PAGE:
Jabiluka action camp documentary

October 1, 1997

By Marina Cameron

On July 19, 72 university student activists began a trip to the site of the proposed Jabiluka uranium mine in Kakadu National Park in the Northern Territory. They had been attending the Students and Sustainability Conference in Townsville.

A recently released audio documentary made by Juliet Fox at community radio 3CR in Melbourne traced their long bus ride and tour of the area at the invitation of the traditional owners, the Mirrar people.

The students came from every university in Australia to learn first-hand about the environmental and health effects of the mine, the views and culture of the Mirrar people and what they could do to help the campaign to stop the mine. This was the first time a large group had undertaken such an act of solidarity with the Mirrar.

The documentary explains that the Jabiluka mine is an important test case in the Coalition government's moves to expand Australia's uranium exports since it abandoned the former Labor Party government's "three mine policy". There has been constant flouting of the wishes of the traditional owners by territory and federal governments, the mining company Energy Resources Australia and the Northern Lands Council.

John Chistopherson, former field officer with the Gundjehmi Aboriginal Corporation run by the Mirrar, says, "The worst thing about it all is that within the community of Kakadu, Aboriginal opinion is divided, primarily because of the dollar and not the due respect and processes of Aboriginal law as it should be applied. The Northern Lands Council is in a conflict-of-interests situation. How can they reflect the interests of the Mirrar when they are funded from the royalties from the mine?"

The students met and talked to the Mirrar people and toured the nearby Ranger mine, which opened in 1980. Students grilled the operations, mining and environment managers of Ranger about traditional owners' opposition to the mine, the lack of monitoring of the health effects on Aboriginal communities, and the long-term containment of radioactive waste (which is already seeping out of pits) and contaminated water release from the mine.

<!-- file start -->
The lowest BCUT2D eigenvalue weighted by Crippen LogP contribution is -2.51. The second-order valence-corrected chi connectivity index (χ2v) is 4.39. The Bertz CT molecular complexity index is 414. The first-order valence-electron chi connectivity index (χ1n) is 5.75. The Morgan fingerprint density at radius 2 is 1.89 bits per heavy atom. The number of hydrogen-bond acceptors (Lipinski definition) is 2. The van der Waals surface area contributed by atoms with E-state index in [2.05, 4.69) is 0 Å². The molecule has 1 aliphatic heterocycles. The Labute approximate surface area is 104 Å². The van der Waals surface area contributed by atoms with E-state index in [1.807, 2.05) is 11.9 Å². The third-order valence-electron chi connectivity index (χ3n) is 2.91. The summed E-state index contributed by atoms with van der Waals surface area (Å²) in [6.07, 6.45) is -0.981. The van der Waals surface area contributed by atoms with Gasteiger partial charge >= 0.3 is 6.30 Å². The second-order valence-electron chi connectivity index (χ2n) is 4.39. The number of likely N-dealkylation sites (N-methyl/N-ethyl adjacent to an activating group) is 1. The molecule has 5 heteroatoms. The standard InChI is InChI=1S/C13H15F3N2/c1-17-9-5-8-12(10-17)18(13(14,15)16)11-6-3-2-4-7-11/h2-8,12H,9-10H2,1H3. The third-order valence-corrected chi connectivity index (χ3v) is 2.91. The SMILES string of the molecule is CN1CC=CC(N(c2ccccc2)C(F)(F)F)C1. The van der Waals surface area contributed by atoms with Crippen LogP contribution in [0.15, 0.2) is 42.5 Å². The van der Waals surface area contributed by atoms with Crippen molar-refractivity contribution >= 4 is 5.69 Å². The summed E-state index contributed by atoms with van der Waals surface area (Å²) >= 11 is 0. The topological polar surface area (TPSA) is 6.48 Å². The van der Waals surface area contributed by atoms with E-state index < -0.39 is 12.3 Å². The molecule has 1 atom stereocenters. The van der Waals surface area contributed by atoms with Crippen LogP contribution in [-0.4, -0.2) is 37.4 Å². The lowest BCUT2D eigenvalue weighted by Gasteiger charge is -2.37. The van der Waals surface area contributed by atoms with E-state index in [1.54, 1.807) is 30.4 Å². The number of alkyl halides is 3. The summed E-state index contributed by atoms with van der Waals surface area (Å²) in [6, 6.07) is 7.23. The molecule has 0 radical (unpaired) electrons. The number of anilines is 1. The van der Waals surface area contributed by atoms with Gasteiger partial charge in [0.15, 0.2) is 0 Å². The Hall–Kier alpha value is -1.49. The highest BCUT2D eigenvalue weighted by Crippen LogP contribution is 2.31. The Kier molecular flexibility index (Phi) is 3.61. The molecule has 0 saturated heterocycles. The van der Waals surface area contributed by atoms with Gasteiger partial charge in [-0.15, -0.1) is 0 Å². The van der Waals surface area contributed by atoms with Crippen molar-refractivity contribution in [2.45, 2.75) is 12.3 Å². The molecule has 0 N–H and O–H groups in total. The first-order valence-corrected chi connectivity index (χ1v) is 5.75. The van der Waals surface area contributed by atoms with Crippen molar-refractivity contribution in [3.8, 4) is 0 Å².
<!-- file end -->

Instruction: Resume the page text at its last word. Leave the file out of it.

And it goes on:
The trip had a large impact on the Mirrar people; the students, who came face to face with the government's environmental vandalism and the nuclear industry; and even the bus driver (who didn't know what he was in for when he picked up the students in Townsville, but came away convinced of the need to stop the mine).

Jabiluka brings together many different campaigns. As one participant put it, "I see it as an important step in environmentalists and indigenous people working together, because it's the same system that is ruining both of ... our lives".

The students pledged to continue the campaign at their universities. As one participant said, "We do have a responsibility as students, as young people, as people of this country, to say that we don't want this to happen, and to let other people know that it is downright wrong. We've come here to support the Mirrar people, to say that we don't want uranium mining. We don't want it in Jabiluka. We don't want it anywhere."

[For copies of the Jabiluka action camp documentary, telephone Juliet Fox at 3CR in Melbourne on (03) 9419 8377.]

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